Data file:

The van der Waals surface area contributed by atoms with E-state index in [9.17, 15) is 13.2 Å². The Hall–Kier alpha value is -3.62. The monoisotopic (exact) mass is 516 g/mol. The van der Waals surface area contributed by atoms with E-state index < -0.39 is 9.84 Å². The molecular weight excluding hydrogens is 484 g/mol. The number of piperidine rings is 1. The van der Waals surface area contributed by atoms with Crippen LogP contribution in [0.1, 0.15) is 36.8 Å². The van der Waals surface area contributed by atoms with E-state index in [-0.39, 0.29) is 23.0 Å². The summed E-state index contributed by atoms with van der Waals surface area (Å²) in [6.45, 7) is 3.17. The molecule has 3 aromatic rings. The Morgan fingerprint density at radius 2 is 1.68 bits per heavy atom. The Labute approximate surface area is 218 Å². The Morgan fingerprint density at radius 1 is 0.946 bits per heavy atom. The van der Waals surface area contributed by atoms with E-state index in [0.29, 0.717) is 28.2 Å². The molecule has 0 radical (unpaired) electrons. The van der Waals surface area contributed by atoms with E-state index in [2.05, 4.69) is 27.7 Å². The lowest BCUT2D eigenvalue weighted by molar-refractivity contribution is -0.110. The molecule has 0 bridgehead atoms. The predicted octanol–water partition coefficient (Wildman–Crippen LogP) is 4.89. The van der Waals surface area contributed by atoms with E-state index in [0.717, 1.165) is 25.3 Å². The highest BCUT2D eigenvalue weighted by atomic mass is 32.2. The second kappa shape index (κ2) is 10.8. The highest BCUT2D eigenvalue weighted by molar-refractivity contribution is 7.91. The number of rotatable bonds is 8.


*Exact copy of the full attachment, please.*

The van der Waals surface area contributed by atoms with E-state index in [9.17, 15) is 13.2 Å². The Hall–Kier alpha value is -3.62. The monoisotopic (exact) mass is 516 g/mol. The van der Waals surface area contributed by atoms with E-state index < -0.39 is 9.84 Å². The molecular weight excluding hydrogens is 484 g/mol. The number of piperidine rings is 1. The van der Waals surface area contributed by atoms with Crippen LogP contribution in [0.1, 0.15) is 36.8 Å². The van der Waals surface area contributed by atoms with E-state index in [-0.39, 0.29) is 23.0 Å². The summed E-state index contributed by atoms with van der Waals surface area (Å²) in [6.45, 7) is 3.17. The molecule has 3 aromatic rings. The Morgan fingerprint density at radius 2 is 1.68 bits per heavy atom. The Labute approximate surface area is 218 Å². The Morgan fingerprint density at radius 1 is 0.946 bits per heavy atom. The van der Waals surface area contributed by atoms with E-state index in [0.29, 0.717) is 28.2 Å². The molecule has 0 radical (unpaired) electrons. The van der Waals surface area contributed by atoms with E-state index in [2.05, 4.69) is 27.7 Å². The lowest BCUT2D eigenvalue weighted by molar-refractivity contribution is -0.110. The molecule has 0 bridgehead atoms. The predicted octanol–water partition coefficient (Wildman–Crippen LogP) is 4.89. The van der Waals surface area contributed by atoms with E-state index in [0.717, 1.165) is 25.3 Å². The highest BCUT2D eigenvalue weighted by atomic mass is 32.2. The second kappa shape index (κ2) is 10.8. The highest BCUT2D eigenvalue weighted by molar-refractivity contribution is 7.91. The number of rotatable bonds is 8.